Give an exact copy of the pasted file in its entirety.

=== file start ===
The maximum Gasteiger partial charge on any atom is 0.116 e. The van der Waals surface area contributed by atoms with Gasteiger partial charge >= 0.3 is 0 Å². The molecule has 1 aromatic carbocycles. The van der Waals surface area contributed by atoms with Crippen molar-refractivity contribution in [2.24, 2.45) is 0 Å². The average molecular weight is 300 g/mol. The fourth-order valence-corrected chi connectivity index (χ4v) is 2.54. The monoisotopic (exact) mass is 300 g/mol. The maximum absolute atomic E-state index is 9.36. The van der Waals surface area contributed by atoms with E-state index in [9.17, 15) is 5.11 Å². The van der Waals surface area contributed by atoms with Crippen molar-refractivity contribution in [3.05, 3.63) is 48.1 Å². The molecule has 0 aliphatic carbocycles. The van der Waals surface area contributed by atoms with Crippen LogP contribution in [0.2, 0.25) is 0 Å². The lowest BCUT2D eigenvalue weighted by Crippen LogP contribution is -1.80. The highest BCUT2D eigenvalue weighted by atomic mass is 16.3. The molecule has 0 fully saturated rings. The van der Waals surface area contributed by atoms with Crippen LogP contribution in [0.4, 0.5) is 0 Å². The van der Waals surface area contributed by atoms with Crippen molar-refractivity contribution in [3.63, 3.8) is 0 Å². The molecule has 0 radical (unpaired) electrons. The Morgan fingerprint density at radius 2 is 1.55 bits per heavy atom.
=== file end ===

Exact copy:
The maximum Gasteiger partial charge on any atom is 0.116 e. The van der Waals surface area contributed by atoms with Gasteiger partial charge >= 0.3 is 0 Å². The molecule has 1 aromatic carbocycles. The van der Waals surface area contributed by atoms with Crippen molar-refractivity contribution in [2.24, 2.45) is 0 Å². The average molecular weight is 300 g/mol. The fourth-order valence-corrected chi connectivity index (χ4v) is 2.54. The monoisotopic (exact) mass is 300 g/mol. The maximum absolute atomic E-state index is 9.36. The van der Waals surface area contributed by atoms with E-state index in [9.17, 15) is 5.11 Å². The van der Waals surface area contributed by atoms with Crippen molar-refractivity contribution in [3.05, 3.63) is 48.1 Å². The molecule has 0 aliphatic carbocycles. The van der Waals surface area contributed by atoms with Crippen LogP contribution in [0.2, 0.25) is 0 Å². The lowest BCUT2D eigenvalue weighted by Crippen LogP contribution is -1.80. The highest BCUT2D eigenvalue weighted by atomic mass is 16.3. The molecule has 0 fully saturated rings. The van der Waals surface area contributed by atoms with Crippen LogP contribution in [0.4, 0.5) is 0 Å². The van der Waals surface area contributed by atoms with Crippen molar-refractivity contribution in [3.63, 3.8) is 0 Å². The molecule has 0 radical (unpaired) electrons. The Morgan fingerprint density at radius 2 is 1.55 bits per heavy atom.